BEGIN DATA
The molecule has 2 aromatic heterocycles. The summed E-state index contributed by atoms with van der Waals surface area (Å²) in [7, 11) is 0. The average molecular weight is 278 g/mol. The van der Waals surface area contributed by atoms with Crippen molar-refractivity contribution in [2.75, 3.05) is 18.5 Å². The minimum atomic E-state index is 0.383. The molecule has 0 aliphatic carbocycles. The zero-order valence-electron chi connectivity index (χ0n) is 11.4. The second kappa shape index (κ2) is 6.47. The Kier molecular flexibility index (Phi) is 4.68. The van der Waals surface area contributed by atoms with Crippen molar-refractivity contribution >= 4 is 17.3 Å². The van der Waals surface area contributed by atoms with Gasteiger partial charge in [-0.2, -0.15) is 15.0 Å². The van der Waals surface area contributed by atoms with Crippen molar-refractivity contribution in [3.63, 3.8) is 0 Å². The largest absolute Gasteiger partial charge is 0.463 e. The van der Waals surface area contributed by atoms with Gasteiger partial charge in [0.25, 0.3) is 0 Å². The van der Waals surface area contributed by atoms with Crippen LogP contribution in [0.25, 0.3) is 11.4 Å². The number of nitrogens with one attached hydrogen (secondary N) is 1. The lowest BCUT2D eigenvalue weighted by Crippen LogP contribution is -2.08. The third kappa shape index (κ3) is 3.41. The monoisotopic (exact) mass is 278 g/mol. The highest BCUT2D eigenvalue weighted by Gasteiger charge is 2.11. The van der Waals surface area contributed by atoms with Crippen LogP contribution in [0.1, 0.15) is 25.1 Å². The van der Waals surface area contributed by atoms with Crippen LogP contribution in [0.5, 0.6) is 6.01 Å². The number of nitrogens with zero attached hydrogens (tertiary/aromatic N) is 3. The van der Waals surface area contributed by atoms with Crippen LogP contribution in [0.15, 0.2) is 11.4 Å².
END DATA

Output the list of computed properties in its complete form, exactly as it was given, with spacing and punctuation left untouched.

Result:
The molecule has 2 aromatic heterocycles. The summed E-state index contributed by atoms with van der Waals surface area (Å²) in [7, 11) is 0. The average molecular weight is 278 g/mol. The van der Waals surface area contributed by atoms with Crippen molar-refractivity contribution in [2.75, 3.05) is 18.5 Å². The minimum atomic E-state index is 0.383. The molecule has 0 aliphatic carbocycles. The zero-order valence-electron chi connectivity index (χ0n) is 11.4. The second kappa shape index (κ2) is 6.47. The Kier molecular flexibility index (Phi) is 4.68. The van der Waals surface area contributed by atoms with Crippen molar-refractivity contribution >= 4 is 17.3 Å². The van der Waals surface area contributed by atoms with Gasteiger partial charge in [-0.2, -0.15) is 15.0 Å². The van der Waals surface area contributed by atoms with Crippen molar-refractivity contribution in [3.63, 3.8) is 0 Å². The largest absolute Gasteiger partial charge is 0.463 e. The van der Waals surface area contributed by atoms with Gasteiger partial charge in [0.25, 0.3) is 0 Å². The van der Waals surface area contributed by atoms with Crippen LogP contribution in [0.25, 0.3) is 11.4 Å². The number of nitrogens with one attached hydrogen (secondary N) is 1. The lowest BCUT2D eigenvalue weighted by Crippen LogP contribution is -2.08. The third kappa shape index (κ3) is 3.41. The monoisotopic (exact) mass is 278 g/mol. The highest BCUT2D eigenvalue weighted by Gasteiger charge is 2.11. The van der Waals surface area contributed by atoms with Crippen LogP contribution in [0.1, 0.15) is 25.1 Å². The van der Waals surface area contributed by atoms with Crippen LogP contribution in [0.5, 0.6) is 6.01 Å². The number of nitrogens with zero attached hydrogens (tertiary/aromatic N) is 3. The van der Waals surface area contributed by atoms with Crippen LogP contribution in [0.15, 0.2) is 11.4 Å².